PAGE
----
Deputy Prime Minister Nick Clegg has attacked the Institute of Fiscal Studies’ Budget analysis claiming it fails to take into account other Government policy initiatives.
In a column in today’s Financial Times, Clegg says the study ignored the capital gains tax increases for higher-rate tax payers and measured the Budget’s impact “solely on the basis of how much money people could be receiving from and giving to the state at a single moment”.
Yesterday’s IFS report said “the tax and benefit changes announced in the emergency budget are clearly regressive” hitting “the poorest households more than those in the upper-middle of income distribution”.
Clegg says this distributional analysis only tells part of the story with a couple receiving an extra £5 a week representing fairness “in the language of the IFS”, but that if “the government helps that couple find work” and they have a shared income of £20,000 the fact this couples lives are better off “disappears from the statistics”.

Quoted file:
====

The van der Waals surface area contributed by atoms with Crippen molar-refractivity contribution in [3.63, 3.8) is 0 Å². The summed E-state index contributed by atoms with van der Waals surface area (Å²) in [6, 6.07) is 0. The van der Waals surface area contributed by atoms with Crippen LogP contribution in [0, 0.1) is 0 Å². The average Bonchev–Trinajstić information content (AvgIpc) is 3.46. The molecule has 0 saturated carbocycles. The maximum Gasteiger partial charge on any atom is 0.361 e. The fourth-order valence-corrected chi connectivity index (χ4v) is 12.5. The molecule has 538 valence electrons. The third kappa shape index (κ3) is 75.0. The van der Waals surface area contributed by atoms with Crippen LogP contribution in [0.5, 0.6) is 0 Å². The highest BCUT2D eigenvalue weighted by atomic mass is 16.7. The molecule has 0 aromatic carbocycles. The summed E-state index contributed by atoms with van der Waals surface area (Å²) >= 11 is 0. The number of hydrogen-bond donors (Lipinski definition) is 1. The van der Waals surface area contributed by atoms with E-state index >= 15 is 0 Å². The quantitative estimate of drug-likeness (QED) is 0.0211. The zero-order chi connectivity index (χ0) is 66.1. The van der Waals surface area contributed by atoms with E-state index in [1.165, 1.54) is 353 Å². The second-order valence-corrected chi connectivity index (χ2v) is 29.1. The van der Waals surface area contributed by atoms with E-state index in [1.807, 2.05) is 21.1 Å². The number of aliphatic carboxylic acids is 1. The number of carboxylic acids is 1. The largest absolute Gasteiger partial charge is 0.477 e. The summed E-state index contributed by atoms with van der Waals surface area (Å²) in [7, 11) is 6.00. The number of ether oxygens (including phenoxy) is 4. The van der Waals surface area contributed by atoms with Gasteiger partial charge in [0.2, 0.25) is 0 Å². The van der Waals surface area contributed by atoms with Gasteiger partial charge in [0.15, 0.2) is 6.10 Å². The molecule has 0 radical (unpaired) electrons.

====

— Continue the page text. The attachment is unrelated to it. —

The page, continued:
He adds that over time, coalition policy “will help the economy to grow and create opportunities that would be destroyed if we allowed borrowing to continue unchecked”.
IFS senior research economist for direct tax and welfare James Browne says the £825m raised annually by CGT rise is “probably not enough to significantly alter our conclusions”.
He says Clegg writes about “fairness whereas what we have been talking about is progressivity, whether the richest or the poorest lose most as a percentage of income”.